MURPHY LEADS CONNECTICUT DELEGATION, NEW YORK MEMBERS IN EXPRESSING “STRONG SUPPORT” FOR EPA PLAN TO REDUCE NITROGEN IN LONG ISLAND SOUND

Letter of support comes days after Murphy heard feedback from Connecticut’s environmental advocates about the EPA’s Nitrogen Reduction Strategy; Excessive nitrogen in Long Island Sound is currently reducing oxygen levels in water, threatening coastlines, and killing marine animals & plants

WASHINGTON – U.S. Senator Chris Murphy (D-Conn.) today led Connecticut’s congressional delegation and 14 members of New York’s congressional delegation in expressing strong support for the U.S. Environmental Protection Agency’s (EPA) Nitrogen Strategy to reduce nitrogen levels in the Sound and restore its ecological health. In a letter addressed to EPA Administrator Gina McCarthy, Murphy and his colleagues emphasized that excessive nitrogen – which is caused by sewage treatment plants, fertilizers, and tributary sources – reduces oxygen levels in water, threatens coastlines, and kills marine animals and plants. The members of Congress urged the EPA to prioritize resources to implement the Nitrogen Reduction Strategy as quickly as possible. 

“The importance of nitrogen reduction in the Long Island Sound is multi-fold. If implemented, the EPA Strategy will foster life in the Sound by reducing the low-oxygen dead zones that are currently suffocating fish and other aquatic life indigenous to the Sound. The key to the implementation of this plan will be the setting of explicit scientific endpoints and investment in the surrounding communities, giving them the actionable tools and resources to meet these endpoints. We hope that you will prioritize EPA funding and resources toward reaching these goals,” wrote the members of Congress. “Swift implementation and adequate resources will be the key to saving the Sound.”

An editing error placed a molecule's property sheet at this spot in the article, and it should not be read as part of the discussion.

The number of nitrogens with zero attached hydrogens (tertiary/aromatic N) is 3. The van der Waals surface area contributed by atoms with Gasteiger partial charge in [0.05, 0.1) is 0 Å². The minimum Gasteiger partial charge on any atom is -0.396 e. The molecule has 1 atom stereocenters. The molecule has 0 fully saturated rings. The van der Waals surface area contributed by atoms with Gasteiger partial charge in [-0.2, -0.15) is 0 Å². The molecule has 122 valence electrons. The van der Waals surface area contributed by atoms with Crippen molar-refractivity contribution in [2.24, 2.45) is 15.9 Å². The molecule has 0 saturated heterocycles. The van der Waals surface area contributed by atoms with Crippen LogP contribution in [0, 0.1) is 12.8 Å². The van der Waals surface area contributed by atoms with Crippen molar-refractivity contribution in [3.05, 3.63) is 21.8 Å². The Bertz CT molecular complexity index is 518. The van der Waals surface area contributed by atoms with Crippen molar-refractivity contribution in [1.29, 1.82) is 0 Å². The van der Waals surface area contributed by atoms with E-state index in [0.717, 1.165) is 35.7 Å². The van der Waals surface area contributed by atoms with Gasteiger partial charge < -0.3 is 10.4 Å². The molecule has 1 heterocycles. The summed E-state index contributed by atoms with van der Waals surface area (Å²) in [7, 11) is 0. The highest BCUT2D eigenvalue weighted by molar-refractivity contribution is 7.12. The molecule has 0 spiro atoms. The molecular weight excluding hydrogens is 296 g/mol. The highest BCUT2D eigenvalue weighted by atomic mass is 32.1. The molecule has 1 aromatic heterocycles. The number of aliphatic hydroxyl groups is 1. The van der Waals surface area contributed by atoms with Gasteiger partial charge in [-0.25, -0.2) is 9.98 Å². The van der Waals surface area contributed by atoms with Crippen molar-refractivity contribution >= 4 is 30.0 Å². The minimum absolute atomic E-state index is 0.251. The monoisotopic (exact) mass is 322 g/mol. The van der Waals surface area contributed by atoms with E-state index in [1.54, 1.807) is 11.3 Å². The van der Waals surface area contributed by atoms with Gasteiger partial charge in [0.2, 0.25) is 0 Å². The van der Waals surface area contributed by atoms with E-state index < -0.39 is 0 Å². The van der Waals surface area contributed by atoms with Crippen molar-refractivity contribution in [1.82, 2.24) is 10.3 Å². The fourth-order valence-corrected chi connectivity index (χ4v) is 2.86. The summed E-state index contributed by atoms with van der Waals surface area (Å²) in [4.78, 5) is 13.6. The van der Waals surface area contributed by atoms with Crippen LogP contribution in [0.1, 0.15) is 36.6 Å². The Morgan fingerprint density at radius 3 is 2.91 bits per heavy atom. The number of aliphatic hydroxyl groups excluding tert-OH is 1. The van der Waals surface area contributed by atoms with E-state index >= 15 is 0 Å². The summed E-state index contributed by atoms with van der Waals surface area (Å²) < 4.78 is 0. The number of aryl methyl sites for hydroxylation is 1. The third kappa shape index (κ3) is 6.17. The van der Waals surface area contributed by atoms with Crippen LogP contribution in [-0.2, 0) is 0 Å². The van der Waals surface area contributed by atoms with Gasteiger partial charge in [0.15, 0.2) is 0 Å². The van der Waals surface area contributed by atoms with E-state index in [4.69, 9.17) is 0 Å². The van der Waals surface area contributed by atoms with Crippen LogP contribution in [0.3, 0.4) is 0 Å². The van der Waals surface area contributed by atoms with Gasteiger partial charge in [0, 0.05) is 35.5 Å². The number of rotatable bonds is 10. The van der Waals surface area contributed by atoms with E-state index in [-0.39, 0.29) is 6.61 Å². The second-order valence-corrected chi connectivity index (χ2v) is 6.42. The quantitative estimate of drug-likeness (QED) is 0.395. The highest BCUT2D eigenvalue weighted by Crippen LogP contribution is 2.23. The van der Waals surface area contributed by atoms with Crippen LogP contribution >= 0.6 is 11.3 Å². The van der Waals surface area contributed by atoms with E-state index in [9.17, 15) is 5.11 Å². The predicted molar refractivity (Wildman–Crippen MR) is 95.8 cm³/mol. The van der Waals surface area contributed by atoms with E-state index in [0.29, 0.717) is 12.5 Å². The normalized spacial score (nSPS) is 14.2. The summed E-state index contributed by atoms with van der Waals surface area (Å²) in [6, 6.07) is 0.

The EPA announced their plan to reduce Long Island Sound nitrogen levels after Connecticut and New York’s environmental advocates submitted a petition demanding a revised Nitrogen Reduction Strategy. The Nitrogen Reduction Strategy hadn’t previously been updated since 2000. The new EPA plan will focus on improving low-oxygen zones, reducing toxic algae blooms, protecting salt marshes, and preventing ocean acidification through local mitigation plans.

In addition to Murphy, the letter was signed by Connecticut’s entire Congressional delegation – U.S. Senator Richard Blumenthal (D-Conn.) and U.S. Representatives John Larson (CT-1), Joe Courtney (CT-2), Rosa DeLauro (CT-4), Jim Himes (CT-4), and Elizabeth Esty (CT-5) – and members of New York’s Congressional delegation, including U.S. Senators Charles Schumer (D-N.Y.) and Kirsten Gillibrand (D-N.Y.), and U.S. Representatives Eliot Engel (NY-16), Charles Rangel (NY-13) Jerrold Nadler (NY-10), José Serrano (NY-15), Yvette Clarke (NY-9), Gregory Meeks (NY-5), Grace Meng (NY-6), Lee Zeldin (NY-1), Joseph Crowley (NY-14), Steve Israel (NY-3), Kathleen Rice (NY-4), and Louise Slaughter (NY-25). 

The full text of the letter is available online and below:  

Honorable Gina McCarthy
Administrator
Environmental Protection Agency
1200 Pennsylvania Avenue NW
Washington, DC 20160

Dear Administrator McCarthy:

We write to you in strong support of your recently released EPA Nitrogen Strategy for restoring ecological vigor and health to our beloved Long Island Sound and to seek your leadership to help gather federal resources needed to convert this bold strategy into action.